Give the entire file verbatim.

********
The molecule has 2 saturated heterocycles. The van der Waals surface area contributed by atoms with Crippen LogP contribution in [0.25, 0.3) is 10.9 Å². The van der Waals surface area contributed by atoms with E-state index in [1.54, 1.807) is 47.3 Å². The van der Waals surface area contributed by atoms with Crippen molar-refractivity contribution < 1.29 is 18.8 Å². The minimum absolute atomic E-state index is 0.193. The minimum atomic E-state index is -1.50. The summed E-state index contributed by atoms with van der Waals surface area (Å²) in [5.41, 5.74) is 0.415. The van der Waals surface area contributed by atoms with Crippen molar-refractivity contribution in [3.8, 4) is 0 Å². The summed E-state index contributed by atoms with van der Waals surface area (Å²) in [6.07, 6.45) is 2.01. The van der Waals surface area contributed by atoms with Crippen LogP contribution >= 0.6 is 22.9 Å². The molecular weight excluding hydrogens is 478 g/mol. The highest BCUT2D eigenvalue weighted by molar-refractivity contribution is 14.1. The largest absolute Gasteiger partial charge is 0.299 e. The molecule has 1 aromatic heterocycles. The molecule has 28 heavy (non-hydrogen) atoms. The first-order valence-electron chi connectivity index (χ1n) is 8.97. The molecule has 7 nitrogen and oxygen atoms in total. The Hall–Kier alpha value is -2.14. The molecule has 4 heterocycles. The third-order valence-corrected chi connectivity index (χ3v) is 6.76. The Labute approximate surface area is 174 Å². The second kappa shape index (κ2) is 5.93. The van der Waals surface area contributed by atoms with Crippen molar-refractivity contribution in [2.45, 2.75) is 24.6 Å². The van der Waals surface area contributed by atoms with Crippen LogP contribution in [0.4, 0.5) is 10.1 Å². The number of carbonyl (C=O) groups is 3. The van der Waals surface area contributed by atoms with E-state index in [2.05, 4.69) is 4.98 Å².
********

The molecule has 2 saturated heterocycles. The van der Waals surface area contributed by atoms with Crippen LogP contribution in [0.25, 0.3) is 10.9 Å². The van der Waals surface area contributed by atoms with E-state index in [1.54, 1.807) is 47.3 Å². The van der Waals surface area contributed by atoms with Crippen molar-refractivity contribution < 1.29 is 18.8 Å². The minimum absolute atomic E-state index is 0.193. The minimum atomic E-state index is -1.50. The summed E-state index contributed by atoms with van der Waals surface area (Å²) in [5.41, 5.74) is 0.415. The van der Waals surface area contributed by atoms with Crippen molar-refractivity contribution in [3.8, 4) is 0 Å². The summed E-state index contributed by atoms with van der Waals surface area (Å²) in [6.07, 6.45) is 2.01. The van der Waals surface area contributed by atoms with Crippen LogP contribution >= 0.6 is 22.9 Å². The molecular weight excluding hydrogens is 478 g/mol. The highest BCUT2D eigenvalue weighted by molar-refractivity contribution is 14.1. The largest absolute Gasteiger partial charge is 0.299 e. The molecule has 1 aromatic heterocycles. The molecule has 28 heavy (non-hydrogen) atoms. The first-order valence-electron chi connectivity index (χ1n) is 8.97. The molecule has 7 nitrogen and oxygen atoms in total. The Hall–Kier alpha value is -2.14. The molecule has 4 heterocycles. The third-order valence-corrected chi connectivity index (χ3v) is 6.76. The Labute approximate surface area is 174 Å². The second kappa shape index (κ2) is 5.93. The van der Waals surface area contributed by atoms with Crippen molar-refractivity contribution in [2.45, 2.75) is 24.6 Å². The van der Waals surface area contributed by atoms with Crippen LogP contribution in [0.4, 0.5) is 10.1 Å². The number of carbonyl (C=O) groups is 3. The van der Waals surface area contributed by atoms with E-state index in [2.05, 4.69) is 4.98 Å².